Daily News Archive
April 20, 2006
Found In Cigarette Smoke
(Beyond Pesticides, April 20, 2006) Previously
undetected pesticides in tobacco smoke have been found by researchers
at Colorado School of Mines in Golden, Colorodo. The research has just
been published online in the American
Chemical Society journal, Analytical
Chemistry, in an article by John Dane, Crystal Havey and Kent Voorhees.
Using electron monochromator-mass spectrometry, the scientists have
found three pesticides – suspected of being toxic to the human
endocrine system as well as carcinogenic – in a wide sampling
of experimental and commercial cigarette smoke samples. The three nitro-containing
pesticides, commonly used in tobacco farming practices, survive the
combustion process. When the three unidentified compounds turned up
in the smoke, the researchers utilized a unique selective and sensitive
instrument to analyze the chemical “fingerprints” of the
substances and identify the new compounds as dinitroaniline pesticides.
They found the three pesticides in both the mainstream and sidestream
smoke, with the sidestream showing the higher levels for all three compounds.
Although the pesticides are reduced in quantity, they survived the combustion
at an estimated level of 10 percent of the original residue on the tobacco.
a suspected endocrine disrupter already banned for use on tobacco in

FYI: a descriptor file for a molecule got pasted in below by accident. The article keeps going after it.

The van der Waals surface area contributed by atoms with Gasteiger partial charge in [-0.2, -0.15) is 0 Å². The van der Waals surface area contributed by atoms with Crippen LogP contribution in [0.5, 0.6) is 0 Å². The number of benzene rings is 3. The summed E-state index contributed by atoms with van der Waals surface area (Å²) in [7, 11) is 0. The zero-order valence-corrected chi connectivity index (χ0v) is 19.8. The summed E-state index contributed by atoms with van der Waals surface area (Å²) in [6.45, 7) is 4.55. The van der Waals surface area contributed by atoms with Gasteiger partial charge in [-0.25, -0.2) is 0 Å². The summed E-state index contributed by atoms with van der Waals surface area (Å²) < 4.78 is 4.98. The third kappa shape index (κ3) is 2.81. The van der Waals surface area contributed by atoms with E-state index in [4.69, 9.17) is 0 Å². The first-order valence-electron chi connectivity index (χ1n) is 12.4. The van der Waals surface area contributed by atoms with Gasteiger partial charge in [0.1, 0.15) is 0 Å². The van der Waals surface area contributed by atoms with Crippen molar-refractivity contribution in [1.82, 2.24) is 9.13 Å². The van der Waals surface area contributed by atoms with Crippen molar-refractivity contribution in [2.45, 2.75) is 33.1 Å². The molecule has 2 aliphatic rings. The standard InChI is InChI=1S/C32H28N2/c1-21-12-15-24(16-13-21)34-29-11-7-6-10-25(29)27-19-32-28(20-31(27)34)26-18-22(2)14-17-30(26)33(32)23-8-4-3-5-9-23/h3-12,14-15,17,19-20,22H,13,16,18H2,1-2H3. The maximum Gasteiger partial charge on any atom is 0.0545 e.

Europe, belongs to a class of chemicals that may be active at miniscule
levels, the researchers say. Endocrine disrupters can produce adverse
effects on early development, reproduction and other hormonal processes.
are the other two pesticides identified in this study. Pendimethalin
has been identified as an endocrine disrupter that specifically affects
the thyroid. Trifluralin is also an endocrine disruptor that affects
the reproductive and metabolic systems. Both compounds are suspected
None of the three pesticides has been previously reported in either
the mainstream or sidestream smoke from current U.S. tobacco.
“No information exists for long-term low-level inhalation exposures
to these compounds,” said Voorhees, “and no data exists
to establish the possible synergistic effect of these pesticides with
each other, or with the other 4,700-plus compounds that have been identified
in tobacco smoke.”